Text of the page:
4. Listen to the Market
Through their R&D efforts, the twins developed Shield Hats—headgear that can protect the wearer from jinxes. A product they developed as just another one of their gag items ended up having very pragmatic applications, and thanks to their group sales to the Ministry (a government contract!), it became one of their biggest sources of revenue.
Because they were ready to respond to this new demand, they quickly expanded their offerings to include Shield Gloves and Shield Cloaks. They then supplemented their Shield items with complementary products to create a full range of Defense Against the Dark Arts products including items such as Decoy Detonators and Peruvian Darkness Powder (which they imported.)
None of these offerings were inline with the original business plan or the branding of the store, but they were able to adjust their approach to packaging and – by setting the more serious products in a separate room – to expand their brand identity without watering it down.
5. Be Prepared for Disruptive Changes in the Operating Environment
Businesses don’t operate in a vacuum. They are affected by external forces that no single company can control. One of the major factors affecting the general environment a business operates in is politics. (That’s the P from PEST analysis.) The Defense Against the Dark Arts product line used to be a cash cow for Weasleys’ Wizarding Wheezes, but with Voldemort gone once and for all, that cash cow is going to be put out to pasture.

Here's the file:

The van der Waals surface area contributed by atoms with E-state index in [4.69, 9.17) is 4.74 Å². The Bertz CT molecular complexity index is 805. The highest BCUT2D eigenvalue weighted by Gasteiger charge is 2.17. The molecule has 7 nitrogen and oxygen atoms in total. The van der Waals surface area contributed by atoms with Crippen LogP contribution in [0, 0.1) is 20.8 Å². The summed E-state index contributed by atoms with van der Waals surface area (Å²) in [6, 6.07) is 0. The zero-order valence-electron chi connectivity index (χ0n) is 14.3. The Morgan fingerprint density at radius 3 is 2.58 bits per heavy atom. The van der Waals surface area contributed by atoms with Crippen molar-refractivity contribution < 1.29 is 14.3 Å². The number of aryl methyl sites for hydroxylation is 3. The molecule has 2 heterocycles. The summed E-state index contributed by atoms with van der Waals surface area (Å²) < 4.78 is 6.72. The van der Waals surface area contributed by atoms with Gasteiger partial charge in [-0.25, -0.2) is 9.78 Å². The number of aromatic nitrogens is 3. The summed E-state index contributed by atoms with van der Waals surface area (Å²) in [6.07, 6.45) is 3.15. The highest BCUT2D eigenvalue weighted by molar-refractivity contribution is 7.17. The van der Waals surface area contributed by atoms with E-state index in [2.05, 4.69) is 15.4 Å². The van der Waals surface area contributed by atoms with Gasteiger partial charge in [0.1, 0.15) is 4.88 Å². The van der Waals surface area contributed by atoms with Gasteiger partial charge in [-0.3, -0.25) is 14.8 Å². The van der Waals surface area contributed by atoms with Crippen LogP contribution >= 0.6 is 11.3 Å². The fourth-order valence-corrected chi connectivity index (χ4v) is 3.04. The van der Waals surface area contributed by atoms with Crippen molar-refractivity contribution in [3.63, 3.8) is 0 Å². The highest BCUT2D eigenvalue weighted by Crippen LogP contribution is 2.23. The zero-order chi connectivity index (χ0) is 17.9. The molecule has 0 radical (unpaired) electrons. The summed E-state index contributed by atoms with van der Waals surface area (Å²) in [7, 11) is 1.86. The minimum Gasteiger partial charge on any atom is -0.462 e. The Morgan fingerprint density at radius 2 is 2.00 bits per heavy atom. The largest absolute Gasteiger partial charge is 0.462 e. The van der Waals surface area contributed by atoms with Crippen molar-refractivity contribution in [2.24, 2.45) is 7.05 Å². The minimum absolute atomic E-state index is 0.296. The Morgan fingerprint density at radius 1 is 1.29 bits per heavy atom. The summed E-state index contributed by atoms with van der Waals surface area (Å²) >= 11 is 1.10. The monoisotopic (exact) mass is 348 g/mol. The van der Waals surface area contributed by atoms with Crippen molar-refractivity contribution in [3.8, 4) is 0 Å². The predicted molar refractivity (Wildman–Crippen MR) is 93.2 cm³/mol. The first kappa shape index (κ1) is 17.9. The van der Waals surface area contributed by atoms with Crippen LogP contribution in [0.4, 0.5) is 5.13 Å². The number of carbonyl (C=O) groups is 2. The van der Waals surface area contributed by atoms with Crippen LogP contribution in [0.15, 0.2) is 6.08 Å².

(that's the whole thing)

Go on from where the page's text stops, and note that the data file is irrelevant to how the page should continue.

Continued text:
Fortunately, the twins have relentlessly pursued a strategy based on new product development and they should be able to adapt. In fact, they may have already invented their next runaway hit, something that no other wizard business offers. Speaking of which…
6. Find An Untapped Need and Fill It
One of the product categories the twins developed is a series of “Patented Daydream Charms” that will immerse the user in a convincing 30-minute daydream. The cover art of one box suggests that you will be the star of a pirate adventure. The other available daydreams presumably also have escapist story lines.